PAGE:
Top court sides with Wal-Mart

Wal-Mart Canada says it’s not surprised the highest court in the country has ruled the multinational was entitled to close a unionized store in Quebec in 2005.

MONTREAL — Wal-Mart Canada says it’s not surprised the highest court in the country has ruled the multinational was entitled to close a unionized store in Quebec in 2005.

But the union which represented the workers considers the Supreme Court of Canada ruling a partial victory.

The court ruled in a 6-3 margin on Friday that Wal-Mart had the right to shut down the store about 250 kilometres north of Quebec City and lay off 190 employees.

A Wal-Mart Canada spokesman says the ruling is consistent with previous decisions from a Quebec labour commission and the Quebec Superior Court and Quebec Court of Appeal.

“The situation in Jonquiere was an unfortunate situation,” Andrew Pelletier, the vice-president of corporate affairs, told The Canadian Press.

“I think most people know that Wal-Mart tried to keep the store open.”

Pelletier added the company tried to reach a collective agreement but couldn’t persuade the union to agree to a contract “to allow this struggling store to continue.”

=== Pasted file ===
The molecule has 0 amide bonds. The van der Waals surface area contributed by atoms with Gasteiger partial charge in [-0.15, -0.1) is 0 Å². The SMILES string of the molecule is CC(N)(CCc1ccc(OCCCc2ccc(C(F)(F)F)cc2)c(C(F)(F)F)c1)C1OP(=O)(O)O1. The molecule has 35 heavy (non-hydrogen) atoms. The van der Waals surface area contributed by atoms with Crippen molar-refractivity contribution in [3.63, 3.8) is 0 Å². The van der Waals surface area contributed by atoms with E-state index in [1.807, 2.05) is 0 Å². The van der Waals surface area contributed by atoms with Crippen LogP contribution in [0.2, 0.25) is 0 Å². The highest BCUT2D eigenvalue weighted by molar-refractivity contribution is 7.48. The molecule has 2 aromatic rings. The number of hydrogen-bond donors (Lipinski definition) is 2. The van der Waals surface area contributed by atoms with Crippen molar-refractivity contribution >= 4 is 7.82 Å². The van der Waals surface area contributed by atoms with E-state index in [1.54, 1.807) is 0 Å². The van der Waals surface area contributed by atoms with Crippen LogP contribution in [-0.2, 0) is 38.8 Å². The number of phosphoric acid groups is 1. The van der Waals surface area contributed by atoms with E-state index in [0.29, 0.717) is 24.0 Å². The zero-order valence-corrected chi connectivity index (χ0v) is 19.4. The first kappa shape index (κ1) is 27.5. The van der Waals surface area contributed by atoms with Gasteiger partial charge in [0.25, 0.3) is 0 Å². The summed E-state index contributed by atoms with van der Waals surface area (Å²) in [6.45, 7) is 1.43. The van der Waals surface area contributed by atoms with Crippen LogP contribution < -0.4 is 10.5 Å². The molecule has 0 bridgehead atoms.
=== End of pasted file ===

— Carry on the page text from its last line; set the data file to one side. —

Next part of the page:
“And that’s what led to the ultimate closure.”

The union was certified in August 2004 and the store closed in April 2005.

Canadian Labour Congress president Ken Georgetti said the ruling would likely not apply in the rest of Canada.

“We have always believed that Wal-Mart closed its store in Jonquiere because its employees had voted to join a union,” Georgetti said.

“But the Supreme Court of Canada has now ruled that under the Quebec labour code, the onus was on the workers to prove that the company closed the store for that reason. In other provinces and territories the onus would have been on the company to prove that was not the case.

“This decision will not deter unions from taking on Wal-Mart in Quebec and other provinces.”

During the Supreme Court hearings earlier this year, the company denied it fired its employees because of union activity.

The retail giant said the employees were let go simply because the store was shutting down.

But workers at the outlet said the two events were related.

Louis Bolduc of the United Food and Commercial Workers Union says the top court’s decision opened a door because a labour board will now be able to investigate the reasons for store closures.

“If we can prove the reasons are anti-union then we can sue for damages,” he said in an interview.

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